of symbols that they use to write about the child's experiences of growing up into
social world.Because of their relationship with these larger cultural issues, published childhoodmemoirs are extraordinarily important texts for anthropologists and historians ofIndonesia. In this article I would like to examine a relatively little—known memoirby a Toba Batak named "P. Pospos." Written in Jakarta in 1948 when the authorwas twenty-nine, it was first published by Balai Pustaka in
The book is entitled
Akυ dan Toba: Tjatatan dan masa kanak2
(Me and Toba: Notes from Childhood].The memoir chronicles a boy's acquisition of the knowledge and speech needed tolive in the social world of adults specifically in Dutch—controlled Tapanuli
and '30s. So, Pospos's growth to adulthood is not just his development into
full Toba Batak in the sense set out above but is also his transformation into ayoung man adept at
in the colonial world.Thereis considerable historical interest in this aspect of the memoir but myfocus will be somewhat
I deal primarily with the communication stylesused in the book.
topic also concerns transitions, from Batak oral culture tomass literacy.
transition shapes the way Pospos presents his early
The first edition of the memoir runs to 82 7" x
It is written
in Indonesian, not Toba Batak (a separate language not intelligible to peoplewho speak only Indonesian). Although the book does contain a few Toba—languagekinship terms of address and some adat proverbs, these are immediately translated
Balai Pustaka issued a second edition of the book in 1967. Although the author'sfull name is Paian Sihar Naipospos, the child in the memoir is given the first nameDjohanis; no explanation is given for this discrepancy. I learned of Pospos's fullname from a note he wrote on July 15, 1987, which was enclosed in a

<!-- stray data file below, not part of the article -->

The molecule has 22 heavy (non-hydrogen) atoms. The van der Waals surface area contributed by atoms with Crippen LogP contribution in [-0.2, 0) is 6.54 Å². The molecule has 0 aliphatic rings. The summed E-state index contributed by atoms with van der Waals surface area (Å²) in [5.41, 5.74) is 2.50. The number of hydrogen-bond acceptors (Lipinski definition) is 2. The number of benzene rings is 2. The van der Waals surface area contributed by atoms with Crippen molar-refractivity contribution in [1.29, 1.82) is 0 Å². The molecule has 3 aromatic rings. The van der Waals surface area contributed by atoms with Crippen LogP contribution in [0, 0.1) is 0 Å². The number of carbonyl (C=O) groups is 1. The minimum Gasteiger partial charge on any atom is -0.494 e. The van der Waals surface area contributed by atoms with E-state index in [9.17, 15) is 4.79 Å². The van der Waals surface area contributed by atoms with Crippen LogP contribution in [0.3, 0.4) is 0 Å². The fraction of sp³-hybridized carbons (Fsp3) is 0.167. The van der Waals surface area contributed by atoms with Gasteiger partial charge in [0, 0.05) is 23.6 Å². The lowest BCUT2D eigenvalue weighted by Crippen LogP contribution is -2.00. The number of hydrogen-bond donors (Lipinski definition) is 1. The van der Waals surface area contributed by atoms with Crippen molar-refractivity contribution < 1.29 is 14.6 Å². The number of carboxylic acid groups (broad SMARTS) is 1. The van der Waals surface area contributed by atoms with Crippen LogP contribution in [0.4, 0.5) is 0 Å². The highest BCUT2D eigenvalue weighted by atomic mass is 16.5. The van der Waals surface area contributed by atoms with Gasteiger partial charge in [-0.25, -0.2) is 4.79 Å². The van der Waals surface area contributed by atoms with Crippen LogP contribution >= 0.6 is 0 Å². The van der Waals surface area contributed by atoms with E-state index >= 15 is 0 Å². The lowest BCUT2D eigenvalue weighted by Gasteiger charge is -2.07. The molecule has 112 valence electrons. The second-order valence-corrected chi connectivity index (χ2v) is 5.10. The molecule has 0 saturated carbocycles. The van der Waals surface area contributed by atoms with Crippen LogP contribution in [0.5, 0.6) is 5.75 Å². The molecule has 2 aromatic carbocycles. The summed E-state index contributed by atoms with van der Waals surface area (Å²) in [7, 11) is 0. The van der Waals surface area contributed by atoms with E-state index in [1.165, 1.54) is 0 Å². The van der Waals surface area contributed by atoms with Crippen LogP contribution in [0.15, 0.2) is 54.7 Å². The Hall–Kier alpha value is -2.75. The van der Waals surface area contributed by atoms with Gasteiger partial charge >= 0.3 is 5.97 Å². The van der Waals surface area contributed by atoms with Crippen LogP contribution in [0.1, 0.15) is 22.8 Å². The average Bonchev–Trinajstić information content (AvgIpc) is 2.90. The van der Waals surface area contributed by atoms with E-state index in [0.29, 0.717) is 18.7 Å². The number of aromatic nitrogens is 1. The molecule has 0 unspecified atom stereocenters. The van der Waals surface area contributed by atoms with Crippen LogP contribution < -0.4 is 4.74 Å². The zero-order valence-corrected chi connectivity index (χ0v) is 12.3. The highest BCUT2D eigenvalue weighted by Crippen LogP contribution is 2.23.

July 22, 1987) from Professor Nalom Siahaan. According to Professor Siahaan,Naipospos was bom on October 9, 1919, in North Tapanuli.
to the central Batak region around Lake Toba; today the subprovinceof North Tapanuli is roughly coterminous with the Toba
while South Tapanuliincludes Angkola (or Angkola—Sipirok) and Mandailing. Ethnic boundaries shift agood deal among Batak but in one common view there are seven Batak peoples:Toba, Simelungun, Karo, Pakpak, Dairi, Angkola or Angkola—Spiprok, and Mandailing.Some people add Silindung, while some say Karo and/or Mandailing are not Batak.
Rita S. Kipp and Richard Kipp, eds.,
Recent Studies of theBatak of Sumatra,
Ohio University Papers in International Studies, SE
Series(Athens, Ohio, 1983) for anthropological discussions of contemporary Batak social
T. P. Siagian's "A Bibliography of the Batak Peoples"
provides a valuable list of publications on the different Batak groups.A basic adat law source on the Toba Batak is J. C Vergouwen's
The Social Organisa-tion and Customary Law of the Toba-Batak or Northern Sumatra,
Taal-, Land, en Volkenkunde Translation Series No. 7 (The Hague: Nijhoff,
originally published in 1933 as
Het Rechtsleven der Toba-Bataks).
extensive research on Toba social change by anthropologist Edward M. Bruner
"Kin and Non-Kin," in
ed. A. Southall [Oxford:Oxford University Press,
own fiektwork has not been in Toba but in the Sipirok
for discussionsof the impact of literacy
see my "Orality, Literacy, and Batak Concepts of
Journal of Anthropological Research
40, 3 (Fall
and "A Batak literature of Modernization,"
The second edition runs to 132 smaller